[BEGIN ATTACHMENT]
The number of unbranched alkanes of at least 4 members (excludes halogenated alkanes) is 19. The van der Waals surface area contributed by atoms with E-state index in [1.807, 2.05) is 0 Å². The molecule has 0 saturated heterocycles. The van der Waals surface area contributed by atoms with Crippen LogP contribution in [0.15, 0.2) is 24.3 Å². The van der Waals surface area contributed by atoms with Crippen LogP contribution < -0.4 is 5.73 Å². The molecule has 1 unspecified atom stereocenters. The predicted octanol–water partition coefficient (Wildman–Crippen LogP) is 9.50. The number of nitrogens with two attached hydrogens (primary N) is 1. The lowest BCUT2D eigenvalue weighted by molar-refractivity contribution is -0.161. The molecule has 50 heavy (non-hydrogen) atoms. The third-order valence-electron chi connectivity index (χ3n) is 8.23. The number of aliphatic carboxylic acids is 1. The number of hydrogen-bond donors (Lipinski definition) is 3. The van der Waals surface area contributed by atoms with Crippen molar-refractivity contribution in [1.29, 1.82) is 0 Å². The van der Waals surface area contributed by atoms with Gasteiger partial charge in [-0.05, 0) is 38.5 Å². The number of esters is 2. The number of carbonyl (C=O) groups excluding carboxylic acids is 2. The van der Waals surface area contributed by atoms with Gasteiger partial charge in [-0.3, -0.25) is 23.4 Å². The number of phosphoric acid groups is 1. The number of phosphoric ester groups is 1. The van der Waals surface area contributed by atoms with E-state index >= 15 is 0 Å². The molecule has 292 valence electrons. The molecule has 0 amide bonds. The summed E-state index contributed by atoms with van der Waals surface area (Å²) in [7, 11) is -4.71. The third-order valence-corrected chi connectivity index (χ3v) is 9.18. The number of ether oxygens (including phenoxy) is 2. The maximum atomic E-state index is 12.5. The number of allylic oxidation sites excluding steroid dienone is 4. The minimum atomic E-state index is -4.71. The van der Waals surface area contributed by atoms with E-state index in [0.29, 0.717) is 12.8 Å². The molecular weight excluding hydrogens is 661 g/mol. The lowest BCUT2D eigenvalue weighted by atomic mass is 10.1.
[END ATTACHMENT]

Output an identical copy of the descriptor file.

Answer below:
The number of unbranched alkanes of at least 4 members (excludes halogenated alkanes) is 19. The van der Waals surface area contributed by atoms with E-state index in [1.807, 2.05) is 0 Å². The molecule has 0 saturated heterocycles. The van der Waals surface area contributed by atoms with Crippen LogP contribution in [0.15, 0.2) is 24.3 Å². The van der Waals surface area contributed by atoms with Crippen LogP contribution < -0.4 is 5.73 Å². The molecule has 1 unspecified atom stereocenters. The predicted octanol–water partition coefficient (Wildman–Crippen LogP) is 9.50. The number of nitrogens with two attached hydrogens (primary N) is 1. The lowest BCUT2D eigenvalue weighted by molar-refractivity contribution is -0.161. The molecule has 50 heavy (non-hydrogen) atoms. The third-order valence-electron chi connectivity index (χ3n) is 8.23. The number of aliphatic carboxylic acids is 1. The number of hydrogen-bond donors (Lipinski definition) is 3. The van der Waals surface area contributed by atoms with Crippen molar-refractivity contribution in [1.29, 1.82) is 0 Å². The van der Waals surface area contributed by atoms with Gasteiger partial charge in [-0.05, 0) is 38.5 Å². The number of esters is 2. The number of carbonyl (C=O) groups excluding carboxylic acids is 2. The van der Waals surface area contributed by atoms with Gasteiger partial charge in [-0.3, -0.25) is 23.4 Å². The number of phosphoric acid groups is 1. The number of phosphoric ester groups is 1. The van der Waals surface area contributed by atoms with E-state index >= 15 is 0 Å². The molecule has 292 valence electrons. The molecule has 0 amide bonds. The summed E-state index contributed by atoms with van der Waals surface area (Å²) in [7, 11) is -4.71. The third-order valence-corrected chi connectivity index (χ3v) is 9.18. The number of ether oxygens (including phenoxy) is 2. The maximum atomic E-state index is 12.5. The number of allylic oxidation sites excluding steroid dienone is 4. The minimum atomic E-state index is -4.71. The van der Waals surface area contributed by atoms with E-state index in [0.29, 0.717) is 12.8 Å². The molecular weight excluding hydrogens is 661 g/mol. The lowest BCUT2D eigenvalue weighted by atomic mass is 10.1.